Current Events

Roe v. Wade

It wasn’t surprising – but no less shocking – to read the leaked draft opinion on the fate of Roe v. Wade by the Supreme Court last month that would give states the power to ban abortions. There was also concerning language in the opinion that could jeopardize access to common forms of birth control – including the pill and I.U.D.s. The bottom line is that the right-wing majority on the Court is ready to turn back the clock on women’s rights and take away a constitutional right that women in the United States have had for almost fifty years. 

Women should have the right to make the most personal and private decisions that affect their lives, their health, and their families. To be clear, abortion in Oregon will remain legal, safe, and accessible. But, I believe access to abortion shouldn’t depend on who you are or where you live. 

In 2017, Oregon Democrats took action and passed the Reproductive Health Equity Act (RHEA). I was proud to be a chief sponsor of RHEA, which codified the right to an abortion in state law and made the full range of reproductive health care more affordable and accessible for all Oregonians. And during the 2022 legislative session, in preparation for the possibility of a post-Roe America, the legislature established the Oregon Reproductive Health Equity Fund, a $15 million investment in abortion access that will expand provider capacity across the state and support those seeking abortion care in Oregon. I believe that, as elected leaders, we have a responsibility to do everything in our power to protect this fundamental right. 

Mass Shootings

I’m truly heartbroken over the tragic loss of life caused by senseless violent acts across the country. The mass shootings in Buffalo, NY, Southern California, and Uvalde, TX, and in other cities across America in recent months have seemingly become weekly occurrences, and the pain and fear that they have created is reigniting the discussion on how they can be prevented.

In Oregon, in the last few years we’ve passed legislation that requires background checks on private gun sales, enables public schools to prohibit all firearms on their property, creates extreme risk protection orders to keep guns out of the hands of people who are a danger to themselves or others, and ensures the secure storage of firearms. I know that there is more to do, and legislators are working on what further actions we could take during the 2023 legislative session to strengthen our laws to further prevent these types of tragedies from happening.

COVID-19 Update

COVID cases in Oregon have been elevated for the past several weeks – statewide, we’ve averaged more than 1,000 new cases a day since the beginning of May, and there are currently more than 300 people hospitalized. It’s still important for anyone experiencing symptoms to stay home and get tested. You can order at-home rapid tests to be delivered to your home at no cost to you at covidtests.gov – as of last month, households that have already ordered one or two sets of tests can now order a third set. If you are on Medicare, you can get 8 free at-home tests per calendar month (more info here) and private insurance is also required to reimburse you for 8 at home tests per month (more info here).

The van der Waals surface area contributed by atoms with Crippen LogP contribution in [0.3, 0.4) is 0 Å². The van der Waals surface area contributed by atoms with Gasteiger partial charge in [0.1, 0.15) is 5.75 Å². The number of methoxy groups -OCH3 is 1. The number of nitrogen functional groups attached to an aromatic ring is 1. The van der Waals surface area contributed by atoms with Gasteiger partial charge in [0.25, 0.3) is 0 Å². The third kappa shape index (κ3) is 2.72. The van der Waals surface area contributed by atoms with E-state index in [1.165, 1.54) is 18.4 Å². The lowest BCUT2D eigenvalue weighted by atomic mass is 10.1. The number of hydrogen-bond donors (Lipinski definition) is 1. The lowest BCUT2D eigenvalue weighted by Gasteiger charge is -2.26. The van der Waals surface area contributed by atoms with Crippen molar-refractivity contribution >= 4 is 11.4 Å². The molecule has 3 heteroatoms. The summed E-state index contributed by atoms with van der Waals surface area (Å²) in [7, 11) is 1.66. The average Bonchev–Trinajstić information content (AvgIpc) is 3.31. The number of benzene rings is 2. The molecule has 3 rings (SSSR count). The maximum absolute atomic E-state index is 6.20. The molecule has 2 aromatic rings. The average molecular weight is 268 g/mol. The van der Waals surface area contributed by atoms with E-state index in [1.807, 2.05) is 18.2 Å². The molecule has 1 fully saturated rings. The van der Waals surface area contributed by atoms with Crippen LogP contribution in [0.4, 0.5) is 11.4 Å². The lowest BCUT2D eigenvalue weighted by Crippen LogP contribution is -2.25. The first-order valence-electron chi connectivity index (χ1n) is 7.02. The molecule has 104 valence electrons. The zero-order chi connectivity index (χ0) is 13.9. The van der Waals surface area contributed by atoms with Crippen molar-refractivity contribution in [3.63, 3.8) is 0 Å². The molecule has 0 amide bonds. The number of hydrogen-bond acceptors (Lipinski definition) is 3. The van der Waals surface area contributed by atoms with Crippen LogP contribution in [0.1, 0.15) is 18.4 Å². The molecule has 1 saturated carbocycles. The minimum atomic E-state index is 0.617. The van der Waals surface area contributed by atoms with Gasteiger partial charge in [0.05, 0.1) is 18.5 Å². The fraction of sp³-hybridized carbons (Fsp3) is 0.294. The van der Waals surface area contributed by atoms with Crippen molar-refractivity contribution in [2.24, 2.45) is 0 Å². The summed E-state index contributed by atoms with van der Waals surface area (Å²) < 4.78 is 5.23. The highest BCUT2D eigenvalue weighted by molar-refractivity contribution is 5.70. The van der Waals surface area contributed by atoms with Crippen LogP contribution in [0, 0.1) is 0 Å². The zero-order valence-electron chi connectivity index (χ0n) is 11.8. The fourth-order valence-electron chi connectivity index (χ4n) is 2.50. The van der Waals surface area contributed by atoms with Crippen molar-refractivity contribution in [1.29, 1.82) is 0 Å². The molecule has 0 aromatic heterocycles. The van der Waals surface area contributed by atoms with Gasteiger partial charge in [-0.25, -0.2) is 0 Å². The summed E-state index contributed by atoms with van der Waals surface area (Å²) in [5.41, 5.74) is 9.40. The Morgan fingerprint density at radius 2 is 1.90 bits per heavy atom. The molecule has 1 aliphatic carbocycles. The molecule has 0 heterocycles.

COVID Vaccine for Children

Vaccines and Boosters

Good news! Parents of children aged 6 months to 5 years will now have the option of vaccinating their kids! This past weekend, the CDC recommended Moderna or Pfizer vaccines for kids in that age range – this article from The Oregonian has a good overview with an informative FAQ section. Your child’s pediatrician office is likely the best place to start if you’d like to get them vaccinated, although other clinical settings and some pharmacies may begin to offer vaccinations as vaccines start to roll out.

In addition, children age 5 and older are now eligible for a booster shot.  Individuals 50 and older and those with compromised immune systems, are encouraged to get a second booster dose of the Pfizer or Moderna vaccine (these individuals are eligible for a 2nd booster 4 months after their first booster.)

Good News

Unclaimed Property

Every year, companies, nonprofits, and government agencies across the state are required to report and remit unclaimed property to the Oregon State Treasury – this includes things like uncashed checks, unreturned deposits, forgotten bank accounts, and abandoned safe deposit boxes. Last year, the Oregon State Treasury launched a new website to help return unclaimed property to Oregonians across the state. Since the program launched, more than $13.3 million has been returned to nearly 11,000 claimants. If you’d like to check to see if you have unclaimed property, visit unclaimed.oregon.gov, search for your name, and select “Claim.” One of my office staff was surprised to find they had a $75 rebate check they didn’t know about, so you never know what you might find!

Unclaimed Property

Yours truly,

Fahey signature

Capitol Phone: 503-986-1414
Capitol Address: 900 Court St. NE, H-286, Salem, Oregon 97301
Email: Rep.JulieFahey@oregonlegislature.gov
Website: http://www.oregonlegislature.gov/fahey